New Zealand Plans To Kill 150,000 Cows

One of the big challenges with Mycoplasma bovis is the ability to test for it. Often the disease can hide in the animal

One of the big challenges with Mycoplasma bovis is the ability to test for it. Often the disease can hide in the animal

The Government has announced that it will attempt to eradicate the cattle disease mycoplasma bovis. After failing to detect the presence of the disease for two years before it was discovered last year on a South Canterbury farm, it admits its original handling of the issue was not satisfactory.

Found in Europe and the US, the bacteria can cause cows to develop mastitis, pneumonia, arthritis and other diseases. Though the bacteria poses no threats to food safety, it does cause production losses, as infected cows tend to develop mastitis, severe pneumonia, arthritis and respiratory issues.

"This is a tough call - no one ever wants to see mass culls", she said. A further 126,000 animals, at 192 properties, will be added to the cull, at a cost of NZ$886 million (€526 million, $615 million).

Eradication has meant the culling of thousands of cows, especially in the dairy industry.

New Zealand is the world's largest exporter of dairy, producing 3% of all the world's milk.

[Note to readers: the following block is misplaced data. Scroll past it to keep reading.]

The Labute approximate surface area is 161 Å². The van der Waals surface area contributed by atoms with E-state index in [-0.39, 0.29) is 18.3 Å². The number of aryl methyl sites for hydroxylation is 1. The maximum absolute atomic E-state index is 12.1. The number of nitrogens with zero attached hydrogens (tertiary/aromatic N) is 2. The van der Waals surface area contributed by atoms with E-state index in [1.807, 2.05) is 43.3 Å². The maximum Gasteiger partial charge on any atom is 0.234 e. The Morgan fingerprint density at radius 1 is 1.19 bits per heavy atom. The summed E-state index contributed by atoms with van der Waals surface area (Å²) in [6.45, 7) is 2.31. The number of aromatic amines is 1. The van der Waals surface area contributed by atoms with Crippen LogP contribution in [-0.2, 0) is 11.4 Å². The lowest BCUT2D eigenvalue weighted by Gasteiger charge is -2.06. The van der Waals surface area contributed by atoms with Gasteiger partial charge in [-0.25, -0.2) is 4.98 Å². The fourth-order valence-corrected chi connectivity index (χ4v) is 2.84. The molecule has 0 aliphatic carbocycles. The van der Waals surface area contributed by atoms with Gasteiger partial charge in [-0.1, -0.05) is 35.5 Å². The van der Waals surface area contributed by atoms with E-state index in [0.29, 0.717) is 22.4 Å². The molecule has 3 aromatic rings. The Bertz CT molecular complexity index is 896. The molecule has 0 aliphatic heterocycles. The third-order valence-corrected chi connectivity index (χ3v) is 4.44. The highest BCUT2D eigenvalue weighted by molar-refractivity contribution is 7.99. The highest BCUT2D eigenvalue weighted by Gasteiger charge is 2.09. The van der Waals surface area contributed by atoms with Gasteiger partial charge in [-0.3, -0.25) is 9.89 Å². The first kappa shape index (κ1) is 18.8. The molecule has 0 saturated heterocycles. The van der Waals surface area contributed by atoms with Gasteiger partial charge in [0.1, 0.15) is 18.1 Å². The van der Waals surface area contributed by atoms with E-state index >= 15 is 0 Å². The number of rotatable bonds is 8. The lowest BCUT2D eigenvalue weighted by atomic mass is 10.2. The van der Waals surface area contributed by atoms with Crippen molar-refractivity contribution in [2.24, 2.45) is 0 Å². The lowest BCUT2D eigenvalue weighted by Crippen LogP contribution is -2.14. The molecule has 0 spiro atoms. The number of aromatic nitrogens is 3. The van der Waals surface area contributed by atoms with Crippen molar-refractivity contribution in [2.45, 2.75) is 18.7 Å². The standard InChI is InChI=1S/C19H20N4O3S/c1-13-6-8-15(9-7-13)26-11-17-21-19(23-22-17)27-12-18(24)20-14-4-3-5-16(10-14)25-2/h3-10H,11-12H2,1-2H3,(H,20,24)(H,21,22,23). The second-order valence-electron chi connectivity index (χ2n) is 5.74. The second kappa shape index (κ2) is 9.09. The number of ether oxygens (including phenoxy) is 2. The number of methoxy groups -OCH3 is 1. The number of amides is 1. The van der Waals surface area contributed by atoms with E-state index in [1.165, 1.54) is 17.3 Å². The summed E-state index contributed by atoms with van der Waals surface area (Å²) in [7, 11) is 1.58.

About 24,000 cows have already been killed in recent months and at least 128,000 more will have to be culled, most over the next year or two.

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The Mycoplasma bovis was reported in New Zealand for the first time in July, 2017.

Katie Milne, the national president of the advocacy group Federated Farmers, insisted that authorities would try to make sure affected farmers had all the support they needed, including adequate compensation.

Around 150,000 cows will have to be culled, and Walling thinks it is possible that they could eradicate the disease.

"Standing back and allowing the disease to spread would simply create more anxiety for all farmers", she said. "This is a necessary, unfortunate part of not having a test that clearly identifies the individual animals yet".

The Mycoplasma bovis outbreak was the "rainy day" the government was planning for, Ardern said.

Officials say they should know by the end of the year whether the eradication plan is working.

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